Corona sits at the base of the mountainous Cleveland National Forest in western Riverside County near the Orange County
border. Only 45 miles southeast of Los Angeles, the city is conveniently located at the junction of the 15 and 91 Freeways,
offering easy access to all of Southern California.
One of the fastest growing cities in California, Corona has added over 47,000 residents in the past decade to reach an
ethically diverse population of nearly 127,000. A key factor in this unprecedented growth is the city’s proximity to
Orange County. As housing costs have escalated there, more young families are migrating to Corona in search of affordable
housing and less congestion.
Businesses are also moving to the area. Since January 1994, more than 85 mid-sized companies have expanded to Corona, playing
a major role in the city’s impressive 16.4% job growth in 1999. Currently, there are 53,000 workers contributing to
the city’s vibrant economy.
Residents enjoy convenient neighborhood amenities found in established cities including local shopping centers, a public
library, a senior center and 275 acres of parkland. Thirty-two parks throughout the city provide a variety of recreational
opportunities for families with basketball courts, sports fields, playgrounds, tennis courts, a skate park and outdoor pool.
Additionally, there are four public, 18-hole golf courses in the city.
Students in Corona attend schools in the Corona-Norco Unified School District which is one of the fastest growing districts
in Southern California. Four high schools, five intermediate schools, 22 elementary schools and three alternative schools
serve over 37,000 students. The district ranks third in student achievement out of the 23 school districts in Riverside County.
Opportunities for higher education include 28 public and private colleges and universities within a 45-minute drive of the
Corona’s expanding economy has enabled the city to devote an increasing amount of community resources to law enforcement,
as well as parks and education. Public safety efforts by the police and fire departments have resulted in a decreasing crime
rate, a quick response time and an excellent paramedic program. With crime dropping 60% in the 1990s, Corona is now considered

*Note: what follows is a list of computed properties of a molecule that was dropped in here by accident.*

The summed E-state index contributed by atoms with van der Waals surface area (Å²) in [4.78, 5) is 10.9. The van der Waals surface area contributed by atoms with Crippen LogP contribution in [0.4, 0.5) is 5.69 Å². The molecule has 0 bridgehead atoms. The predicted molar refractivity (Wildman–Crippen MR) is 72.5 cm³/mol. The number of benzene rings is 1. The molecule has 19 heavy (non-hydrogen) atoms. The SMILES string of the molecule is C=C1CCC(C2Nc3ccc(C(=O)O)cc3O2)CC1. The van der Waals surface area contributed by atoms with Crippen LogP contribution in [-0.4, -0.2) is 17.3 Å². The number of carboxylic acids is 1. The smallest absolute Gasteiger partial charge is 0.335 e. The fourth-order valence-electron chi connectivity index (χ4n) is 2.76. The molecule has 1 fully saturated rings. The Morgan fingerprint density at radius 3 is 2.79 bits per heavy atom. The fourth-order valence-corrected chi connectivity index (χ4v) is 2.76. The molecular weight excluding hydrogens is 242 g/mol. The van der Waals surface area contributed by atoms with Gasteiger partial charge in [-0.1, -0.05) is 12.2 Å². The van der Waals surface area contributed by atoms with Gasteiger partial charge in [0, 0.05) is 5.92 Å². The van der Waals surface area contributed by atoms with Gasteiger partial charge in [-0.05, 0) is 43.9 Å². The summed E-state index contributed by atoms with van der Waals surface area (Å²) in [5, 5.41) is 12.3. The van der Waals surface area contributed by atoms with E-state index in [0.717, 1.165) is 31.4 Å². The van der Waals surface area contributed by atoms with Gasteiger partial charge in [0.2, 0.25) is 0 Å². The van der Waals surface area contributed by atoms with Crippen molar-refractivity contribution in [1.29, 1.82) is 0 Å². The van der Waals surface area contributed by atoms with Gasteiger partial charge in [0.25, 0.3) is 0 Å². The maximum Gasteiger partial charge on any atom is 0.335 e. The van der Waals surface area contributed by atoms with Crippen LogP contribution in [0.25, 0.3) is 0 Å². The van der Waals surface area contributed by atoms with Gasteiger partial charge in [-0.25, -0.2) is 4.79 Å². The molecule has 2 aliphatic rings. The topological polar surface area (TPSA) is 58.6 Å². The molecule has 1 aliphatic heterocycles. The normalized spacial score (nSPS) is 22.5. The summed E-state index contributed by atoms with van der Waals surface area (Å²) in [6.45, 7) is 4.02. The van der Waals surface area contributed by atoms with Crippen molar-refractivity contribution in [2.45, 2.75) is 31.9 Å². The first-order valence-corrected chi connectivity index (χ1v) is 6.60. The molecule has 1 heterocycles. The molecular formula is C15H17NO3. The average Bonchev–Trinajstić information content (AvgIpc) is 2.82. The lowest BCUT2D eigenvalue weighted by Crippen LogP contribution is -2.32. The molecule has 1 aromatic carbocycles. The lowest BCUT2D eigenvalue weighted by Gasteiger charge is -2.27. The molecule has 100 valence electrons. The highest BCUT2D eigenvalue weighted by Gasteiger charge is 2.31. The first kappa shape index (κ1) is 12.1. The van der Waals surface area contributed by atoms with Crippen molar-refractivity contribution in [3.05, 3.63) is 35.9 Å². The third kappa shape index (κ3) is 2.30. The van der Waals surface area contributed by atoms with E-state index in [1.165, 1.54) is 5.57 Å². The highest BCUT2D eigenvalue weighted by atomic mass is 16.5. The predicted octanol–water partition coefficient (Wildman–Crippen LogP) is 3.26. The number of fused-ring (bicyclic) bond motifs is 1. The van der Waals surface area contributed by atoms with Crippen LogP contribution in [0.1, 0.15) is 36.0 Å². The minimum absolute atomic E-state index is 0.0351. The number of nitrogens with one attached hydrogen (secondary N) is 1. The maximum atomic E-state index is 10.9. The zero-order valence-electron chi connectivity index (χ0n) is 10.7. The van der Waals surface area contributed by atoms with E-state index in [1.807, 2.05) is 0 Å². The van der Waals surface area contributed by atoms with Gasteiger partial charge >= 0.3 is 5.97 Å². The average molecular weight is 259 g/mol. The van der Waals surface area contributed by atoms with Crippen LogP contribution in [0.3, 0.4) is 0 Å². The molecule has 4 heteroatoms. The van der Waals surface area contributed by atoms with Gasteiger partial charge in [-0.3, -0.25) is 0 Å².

one of the safest large cities in the Inland Empire.
The Luiseno Indians were the first settlers in the Corona area but the land was soon taken over by Spanish ranchos. In1886,
Robert Taylor and members of the South Riverside Land and Water Company purchased 12,000 acres and developed a town which
they named South Riverside. Anaheim engineer H. C. Kellogg designed the city around a three-mile circular street named Grand
Ten years later, the residents voted to change the name to Corona, which is Spanish for crown, in honor of the circular
street. The city earned the nickname of "The Circle City."
Nearly all of the new settlers planted orange and lemon groves and the city prospered during the early 1900s. Numerous
homes, businesses and churches were built around Grand Boulevard which became the center of city life. In 1913, 1914 and 1916,
the street was the scene of an international auto race which attracted over 100,000 people to the small town of 4,000 residents.
In 1913 Corona was shipping more fruit than any other city in Southern California and soon after, local businessmen formed
the first Lemon Exchange By-Products Company which was eventually bought out by Sunkist. The successful marketing of lemons
and lemon products from the early 1900s through the 1970s earned Corona yet another nickname, the "Lemon Capital of the World."
But by 1982, it was clear that production costs outweighed the advantages of harvesting citrus fruit. The Corona plant
was closed and the groves were gradually replaced with housing developments. The 91 Freeway, built in 1962, and the 15 Freeway,
built in 1989, paved the way for thousands of Southern California residents to move to Corona and ushered in a new era in
the history of the city.